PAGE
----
Subject: Re: I'd love a change of topic -- me too
From: Ben Tilly <btilly@gmail.com>
Date: Tue, 23 Aug 2005 17:17:32 -0700

 Tue, 23 Aug 2005 17:17:32 -0700
On 8/23/05, Seth Alan Woolley <seth@tautology.org> wrote:
> On Tue, Aug 23, 2005 at 01:19:24AM -0700, Bruce Perens wrote:
> > Seth Alan Woolley wrote:
[...]
> > Until there are 100. And then 1000. Surely you see the problem.
> 
> I see the problem, but I mentioned "templatable equivalent".  By
> equivalent I mean not having a substantive difference that lawyers (i.e.,
> this committee) would care about.  Perhaps the following wording is more
> appropriate: If there's a meaningful niche for a specific license while
> meeting all previously established criteria, it should be approved.

At first I didn't see this as a problem, but then I thought about it
more, and now I do.  Sorta.

There are two issues.

The first is that codebases released under different licenses cannot
generally borrow freely from each other.  Sometimes figuring out when
they can takes some real work.  A few widely used licenses encourages
more code reuse than many narrowly used licenses.

The second is an internationalization problem.  As open source
spreads, open source licenses get applied under legal systems that are
very different from what the  drafters anticipated.  It would be nice
to audit open source licenses  for potential problems in different
countries, and either fix issues, or suggest alternatives if no easy
fix presents itself.  This is, of course, far easier if only a few
licenses are in use than if there are many.

However I only sort of see this as a problem.  Because open source
code is donated effort.  You may request until you're blue in the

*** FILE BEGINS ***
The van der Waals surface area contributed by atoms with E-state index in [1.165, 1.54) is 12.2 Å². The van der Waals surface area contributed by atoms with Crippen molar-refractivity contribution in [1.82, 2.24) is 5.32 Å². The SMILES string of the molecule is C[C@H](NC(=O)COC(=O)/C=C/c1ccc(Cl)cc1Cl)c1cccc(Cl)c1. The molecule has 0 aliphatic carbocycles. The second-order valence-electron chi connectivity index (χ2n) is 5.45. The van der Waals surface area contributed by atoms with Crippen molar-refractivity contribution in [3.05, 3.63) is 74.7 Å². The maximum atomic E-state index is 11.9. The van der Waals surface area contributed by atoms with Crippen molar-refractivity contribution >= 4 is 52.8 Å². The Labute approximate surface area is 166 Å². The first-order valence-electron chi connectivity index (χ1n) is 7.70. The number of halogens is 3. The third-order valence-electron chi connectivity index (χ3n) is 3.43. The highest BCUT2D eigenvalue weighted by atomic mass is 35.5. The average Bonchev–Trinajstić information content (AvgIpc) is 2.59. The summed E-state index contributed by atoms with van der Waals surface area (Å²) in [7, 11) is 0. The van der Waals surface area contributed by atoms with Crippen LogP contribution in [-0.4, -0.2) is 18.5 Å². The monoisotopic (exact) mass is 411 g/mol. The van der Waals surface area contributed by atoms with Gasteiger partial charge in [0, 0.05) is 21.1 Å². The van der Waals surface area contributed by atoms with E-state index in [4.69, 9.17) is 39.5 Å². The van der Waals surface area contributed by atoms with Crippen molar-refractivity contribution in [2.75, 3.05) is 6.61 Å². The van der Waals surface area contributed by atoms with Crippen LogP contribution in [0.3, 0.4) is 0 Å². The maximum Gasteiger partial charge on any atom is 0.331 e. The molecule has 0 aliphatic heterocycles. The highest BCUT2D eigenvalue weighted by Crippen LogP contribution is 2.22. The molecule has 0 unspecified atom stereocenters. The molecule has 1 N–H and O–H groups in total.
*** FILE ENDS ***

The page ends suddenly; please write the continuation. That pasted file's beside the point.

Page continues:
face, but in the end if someone wants to donate their effort, then
they get to dictate the terms under which it is donated.  And I view
flawed donations as better than no donation.

[...]
> I think making approval subject to revocation is something to be
> considered.  The criteria might change with the times.  You can even
> give certain licenses a temporary approval, or even a "we don't approve,
> but it meets the criteria" approval.  Call it "Open Source Compatible"
> and "Open Source Approved" or something like that.  I think what end
> users really want is to know if it meets the criteria without having to
> read the license.  Open Source Compatible can do that.  Perhaps the
> problem is simply one of not enough resolution.  You don't even need to
> advertize the Open Source Compatible licenses -- they just link to the
> compatibility seal ala verisign.  The situation seems to need outside
> the box thinking (and I hope Bruce has that festering in his mind for
> his website presentation).  The FSF doesn't seem to have this license
> proliferation problem.  They just got enough questions and wrote about
> what's GPL compatible or not.  Surely this isn't as big a problem some
> people are making it out to be.

And this is the solution that I was independently thinking would be good.

Incidentally the FSF *does* have this license proliferation problem
since they maintain a list of free software licenses.  This list has
over 50 licenses on it now.  However in a sense they are using your
solution because they make it clear that they want everyone to use the
GPL or LGPL except in fairly rare circumstances.

Cheers,
Ben